Neighbourhoods and Environment Scrutiny Committee 10th February: Don’t panic, everything is under control…

Juan tuned in from Malaga to Manchester for CEM this month to give his take on the first 90 minutes of climate scrutiny since July 2020 and possibly one of the last Neighbourhoods and Environment Scrutiny Committee (NESC). The summary below is part of Operation Scrutiny

Don’t panic because everything is under control, the council has done a great report, and the councillors asked the right questions. At the Neighbourhoods and Environment Scrutiny Committee, everybody seemed please with the report. It breakdowns all the council actions in 41 points, and expanded on this in the appendix with pictures and graphs.

Councillors met to scrutinise the progress of the Manchester City Council Climate Change Action Plan 2020-2025. It was about 90 minutes when councillors have a chance to ask questions, many of those were good. By any means, we want to reduce burden on over-stretched council staff, but some people may think to dedicate the time of a football match to talk about the climate emergency after ten months is not enough.

Nonetheless, the Resource & Governance Scrutiny Committee’s recommendations to propose to the full council meeting on March to reshuffle the scrutiny committee system, and focus one of them exclusively on Environment.

After a quick overview of Neighbourhoods Directorate Budget and Homelessness Directorate Budget, which may well deserve a deeper look, councillors jumped into the Climate Change Action Plan.

Cllr Annette Wright (Hulme) asked how many council staff have now received the carbon literacy training, which has been just over a thousand according to the report. If the target was all the staff had the training by the end of 2020, this figure is not impressive, despite the pandemic.

Two more issues were raised on behalf of Hulme’s residents about the Carbon Advertisement Campaign and to ensure schools meals are local and kids have access to meat-free day, but answers were dodged. However, Cllr Akbar didn’t miss the opportunity to remind that the council has spent £51,000 on 21 climate projects.

Cllr Paula Appleby (Moston) wanted to know how the council keeps progressing in the fight against climate change, Cllr Stogia answered clearly: “Continuing our work in reducing our emissions and climate change is on my top 3 priorities”.

But to the question if the council building emissions has reduced its emissions thanks to its action or due to de decarbonisation of National Grid and Covid, the officer recognised it’s been a mix.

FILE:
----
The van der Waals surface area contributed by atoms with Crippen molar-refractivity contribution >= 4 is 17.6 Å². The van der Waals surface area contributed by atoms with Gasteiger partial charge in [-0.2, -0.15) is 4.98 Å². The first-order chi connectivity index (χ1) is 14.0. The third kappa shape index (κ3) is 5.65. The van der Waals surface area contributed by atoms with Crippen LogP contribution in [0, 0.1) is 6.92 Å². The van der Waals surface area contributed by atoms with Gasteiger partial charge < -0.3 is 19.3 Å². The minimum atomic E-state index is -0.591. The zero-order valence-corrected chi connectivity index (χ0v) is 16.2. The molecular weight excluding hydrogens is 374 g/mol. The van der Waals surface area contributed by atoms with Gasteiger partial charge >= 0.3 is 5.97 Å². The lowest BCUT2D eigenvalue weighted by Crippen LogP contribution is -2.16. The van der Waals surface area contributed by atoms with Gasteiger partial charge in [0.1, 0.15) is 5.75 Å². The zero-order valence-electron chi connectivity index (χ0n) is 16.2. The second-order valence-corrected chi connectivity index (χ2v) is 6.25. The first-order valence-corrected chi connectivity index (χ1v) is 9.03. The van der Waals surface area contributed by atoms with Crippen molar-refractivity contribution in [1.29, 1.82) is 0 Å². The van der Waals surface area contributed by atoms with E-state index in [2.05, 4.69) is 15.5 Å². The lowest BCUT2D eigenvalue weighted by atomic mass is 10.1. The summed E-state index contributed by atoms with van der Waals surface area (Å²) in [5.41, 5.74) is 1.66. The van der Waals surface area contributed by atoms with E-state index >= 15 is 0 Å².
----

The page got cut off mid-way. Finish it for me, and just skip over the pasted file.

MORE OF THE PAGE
Furthermore, recently, the council purchased electric bin lorries that would reduce the emissions from Biffa, and Cllr Jon-Conor (Piccadilly) wanted to know when it would be shifted to all of the fleet.  The answer: “Next significant change will be in 2026”, what it might seem like a long time in an emergency but, “We have a lot of options to consider, which include electric, hydrogen, and any other options that come out in the coming years”.

Cllr Kilpatrick (West Didsbury) asked about one of the elephants in the room; GMPF and divestment from fossil fuels. For once, Stogia and Kilpatrick were on the same page as they are still waiting for a response from the Pension Fund. “GMPF position is that they don’t believe this is the right approach”, Stogia said. So, Manchester City Council and the whole Greater Manchester Green City Board will keep pushing them.

Cllr Butt (Chetham) mentioned one of the city’s key projects, as the ‘tower of light’ which will connect several buildings in city district through pipes. It will heat the buildings, although at the moment there are only five buildings connected, and is fuel by fossil gas. It will supposedly gain efficiency when more buildings get connected to its network or continue to be known as the ‘tower of shame’ to others.

It’s fair to say this committee has been active this month. However, they barely mentioned the fact that almost a quarter of the zero carbon budget has been consumed. The city has many promising projects in the pipeline, and this is why we are looking forward to the next council meeting. We wish one scrutiny committee dedicated exclusively to council action against climate change will help boost a green, real and just, recovery.

What next?

We’ve got another take from Simon coming soon for NESC to publish as well as other scrutiny committees this month.

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